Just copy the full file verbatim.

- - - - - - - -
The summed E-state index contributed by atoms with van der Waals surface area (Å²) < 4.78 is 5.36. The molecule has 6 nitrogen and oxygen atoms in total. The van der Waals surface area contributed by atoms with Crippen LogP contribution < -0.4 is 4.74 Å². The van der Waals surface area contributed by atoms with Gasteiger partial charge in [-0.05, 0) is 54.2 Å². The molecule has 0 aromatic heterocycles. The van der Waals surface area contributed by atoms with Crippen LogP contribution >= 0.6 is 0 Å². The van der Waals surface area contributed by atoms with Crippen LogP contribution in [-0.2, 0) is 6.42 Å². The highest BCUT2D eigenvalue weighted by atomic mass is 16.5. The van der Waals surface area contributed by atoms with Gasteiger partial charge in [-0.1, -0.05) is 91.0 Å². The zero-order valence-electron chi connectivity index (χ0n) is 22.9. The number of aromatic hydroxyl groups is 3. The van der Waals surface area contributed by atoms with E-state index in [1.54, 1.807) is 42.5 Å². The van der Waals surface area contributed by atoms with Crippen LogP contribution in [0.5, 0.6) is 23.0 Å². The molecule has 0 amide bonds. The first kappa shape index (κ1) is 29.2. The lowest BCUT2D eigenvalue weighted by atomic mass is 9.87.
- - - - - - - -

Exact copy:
The summed E-state index contributed by atoms with van der Waals surface area (Å²) < 4.78 is 5.36. The molecule has 6 nitrogen and oxygen atoms in total. The van der Waals surface area contributed by atoms with Crippen LogP contribution < -0.4 is 4.74 Å². The van der Waals surface area contributed by atoms with Gasteiger partial charge in [-0.05, 0) is 54.2 Å². The molecule has 0 aromatic heterocycles. The van der Waals surface area contributed by atoms with Crippen LogP contribution >= 0.6 is 0 Å². The van der Waals surface area contributed by atoms with Crippen LogP contribution in [-0.2, 0) is 6.42 Å². The highest BCUT2D eigenvalue weighted by atomic mass is 16.5. The van der Waals surface area contributed by atoms with Gasteiger partial charge in [-0.1, -0.05) is 91.0 Å². The zero-order valence-electron chi connectivity index (χ0n) is 22.9. The number of aromatic hydroxyl groups is 3. The van der Waals surface area contributed by atoms with E-state index in [1.54, 1.807) is 42.5 Å². The van der Waals surface area contributed by atoms with Crippen LogP contribution in [0.5, 0.6) is 23.0 Å². The molecule has 0 amide bonds. The first kappa shape index (κ1) is 29.2. The lowest BCUT2D eigenvalue weighted by atomic mass is 9.87.